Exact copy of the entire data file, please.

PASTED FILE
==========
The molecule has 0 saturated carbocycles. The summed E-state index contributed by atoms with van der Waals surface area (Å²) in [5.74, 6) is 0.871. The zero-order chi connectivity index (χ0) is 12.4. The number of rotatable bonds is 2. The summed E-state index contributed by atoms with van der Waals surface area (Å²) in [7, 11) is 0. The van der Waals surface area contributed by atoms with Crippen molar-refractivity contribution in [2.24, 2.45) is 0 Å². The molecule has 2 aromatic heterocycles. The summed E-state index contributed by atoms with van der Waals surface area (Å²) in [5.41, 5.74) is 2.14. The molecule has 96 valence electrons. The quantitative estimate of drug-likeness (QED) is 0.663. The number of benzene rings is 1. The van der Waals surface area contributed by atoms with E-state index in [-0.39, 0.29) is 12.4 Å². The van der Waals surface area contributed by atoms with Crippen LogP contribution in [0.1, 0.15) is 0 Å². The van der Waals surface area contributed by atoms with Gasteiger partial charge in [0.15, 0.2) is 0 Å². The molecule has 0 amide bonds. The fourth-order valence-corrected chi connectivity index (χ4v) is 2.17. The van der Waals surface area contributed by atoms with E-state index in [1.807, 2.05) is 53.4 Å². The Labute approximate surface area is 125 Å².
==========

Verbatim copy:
The molecule has 0 saturated carbocycles. The summed E-state index contributed by atoms with van der Waals surface area (Å²) in [5.74, 6) is 0.871. The zero-order chi connectivity index (χ0) is 12.4. The number of rotatable bonds is 2. The summed E-state index contributed by atoms with van der Waals surface area (Å²) in [7, 11) is 0. The van der Waals surface area contributed by atoms with Crippen molar-refractivity contribution in [2.24, 2.45) is 0 Å². The molecule has 2 aromatic heterocycles. The summed E-state index contributed by atoms with van der Waals surface area (Å²) in [5.41, 5.74) is 2.14. The molecule has 96 valence electrons. The quantitative estimate of drug-likeness (QED) is 0.663. The number of benzene rings is 1. The van der Waals surface area contributed by atoms with E-state index in [-0.39, 0.29) is 12.4 Å². The van der Waals surface area contributed by atoms with Crippen LogP contribution in [0.1, 0.15) is 0 Å². The van der Waals surface area contributed by atoms with Gasteiger partial charge in [0.15, 0.2) is 0 Å². The molecule has 0 amide bonds. The fourth-order valence-corrected chi connectivity index (χ4v) is 2.17. The van der Waals surface area contributed by atoms with E-state index in [1.807, 2.05) is 53.4 Å². The Labute approximate surface area is 125 Å².